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Where Scoresby’s Whale Ship, the Baffin, was Built

December 3, 2011


As Fred M. Walker says in his essay on building whaleboats, appended to the third volume of Scoresby’s whaling journals, edited by Ian C. Jackson, “In 1819, the placing of an order for a wooden whaling ship with an up-and-coming Liverpool shipbuilder marked a small turning point in the history of whale ship construction.” Scoresby himself claimed that the Baffin was the first purpose-built whaling ship to be constructed in Liverpool, but it is more likely that it was simply the first in recent memory.

Liverpool’s whaling industry was not large in 1819, but it had been significant in the late 1700s. The Baffin sailed with just two others in her first season–the James and the Lady Forbes–and by 1823, sailed alone, but as recently as 1788, according to Henry Smithers’ survey of Liverpool commerce in 1825, the Liverpool whaling fleet included 21 vessels. Looking closely at the map above, which is dated 1823-1824, it is just possible to see, below (to the west of) Queen’s Dock, two graving docks used for ship finishing and repairs, and below that “Baffin Street,” which may or may not have been named after the ship. Just above Queen’s Dock, Greenland Street runs roughly parallel to Parliament Street, perhaps reflecting that whaling heritage. Queen’s Dock itself still exists, but the whole area around the King’s Dock and to the south, is now covered by the Liverpool Echo Arena, car parks, and a marina.

Walker assumes that the shipyard of Mottershead and Hayes was near to Queen’s Dock, but it is more likely to have been further north, near Salthouse Dock. Although there were many ship yards in the area around Baffin Street, and an oil house was situated at number 5, Baffin Street, the Liverpool Commercial Directory for 1818-1819 indicates that the yard of Mottershead and Hayes was to the west of the Salthouse dock, on Trentham Street, near to Graving Dock Nr. 1. That area, later excavated to make way for Jesse Hartley’s Albert Dock (1846), was full of ship yards in 1819, and this was also where Scoresby’s investors, Hurry and Gibson, were based.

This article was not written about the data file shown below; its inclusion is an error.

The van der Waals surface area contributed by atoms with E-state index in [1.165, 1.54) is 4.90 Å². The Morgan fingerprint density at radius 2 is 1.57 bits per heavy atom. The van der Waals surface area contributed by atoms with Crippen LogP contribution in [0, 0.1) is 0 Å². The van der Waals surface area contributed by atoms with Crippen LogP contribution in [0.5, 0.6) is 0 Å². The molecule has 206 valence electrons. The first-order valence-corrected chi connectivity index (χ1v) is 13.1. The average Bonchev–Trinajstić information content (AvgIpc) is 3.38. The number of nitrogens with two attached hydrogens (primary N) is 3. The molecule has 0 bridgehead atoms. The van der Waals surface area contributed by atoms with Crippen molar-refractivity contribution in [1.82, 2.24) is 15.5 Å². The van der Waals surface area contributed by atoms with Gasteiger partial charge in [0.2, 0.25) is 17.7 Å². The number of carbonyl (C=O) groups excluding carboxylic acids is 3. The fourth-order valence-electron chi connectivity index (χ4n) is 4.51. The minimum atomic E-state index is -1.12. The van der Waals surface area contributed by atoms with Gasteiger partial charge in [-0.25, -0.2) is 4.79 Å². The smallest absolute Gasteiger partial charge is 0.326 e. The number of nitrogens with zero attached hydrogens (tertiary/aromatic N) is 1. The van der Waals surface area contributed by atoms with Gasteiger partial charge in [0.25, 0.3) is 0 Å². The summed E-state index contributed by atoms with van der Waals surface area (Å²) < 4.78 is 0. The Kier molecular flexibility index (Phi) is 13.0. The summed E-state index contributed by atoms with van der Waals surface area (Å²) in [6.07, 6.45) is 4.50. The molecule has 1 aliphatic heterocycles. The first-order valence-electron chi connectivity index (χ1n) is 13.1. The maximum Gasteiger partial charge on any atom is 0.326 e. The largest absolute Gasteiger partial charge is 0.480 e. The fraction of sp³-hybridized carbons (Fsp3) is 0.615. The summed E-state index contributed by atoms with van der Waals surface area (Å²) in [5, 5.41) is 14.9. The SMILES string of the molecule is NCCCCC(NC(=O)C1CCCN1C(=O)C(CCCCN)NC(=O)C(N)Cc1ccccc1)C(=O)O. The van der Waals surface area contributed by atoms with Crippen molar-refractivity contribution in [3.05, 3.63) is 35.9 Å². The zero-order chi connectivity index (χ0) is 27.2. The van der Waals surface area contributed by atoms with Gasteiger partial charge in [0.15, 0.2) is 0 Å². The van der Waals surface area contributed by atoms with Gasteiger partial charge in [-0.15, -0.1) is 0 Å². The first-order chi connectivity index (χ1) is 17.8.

In Scoresby’s account of the launch of the Baffin, he records that on February 15th, 1820, the Queen’s Dock, presumably the centre of Liverpool’s whaling trade, was full, but he found a place for the ship in the Salthouse Dock, and it was there that she was fitted out.




  1. Darren White permalink

    ‘Mottershead, Hayes, and Son’ were based at 12 Trentham Street, Liverpool (Gores dir, 1825).

    Do we know which yard this was on the map?

    • Thanks for your comment Darren. We don’t know exactly which yard, unfortunately, but the map shows only four yards (maybe five) off Trentham Street. The whole area covered by the yards, and Trentham Street itself, are now the inside part of the Albert Dock (Hartley built out into the river, then “reclaimed” the low-lying shoreline where the yards are on the map), so the area in question isn’t very big. The Baffin was quite a significant project for a Liverpool shipwright at the time, so I guess M&H might have had one of the larger yards shown, but I don’t know for sure.

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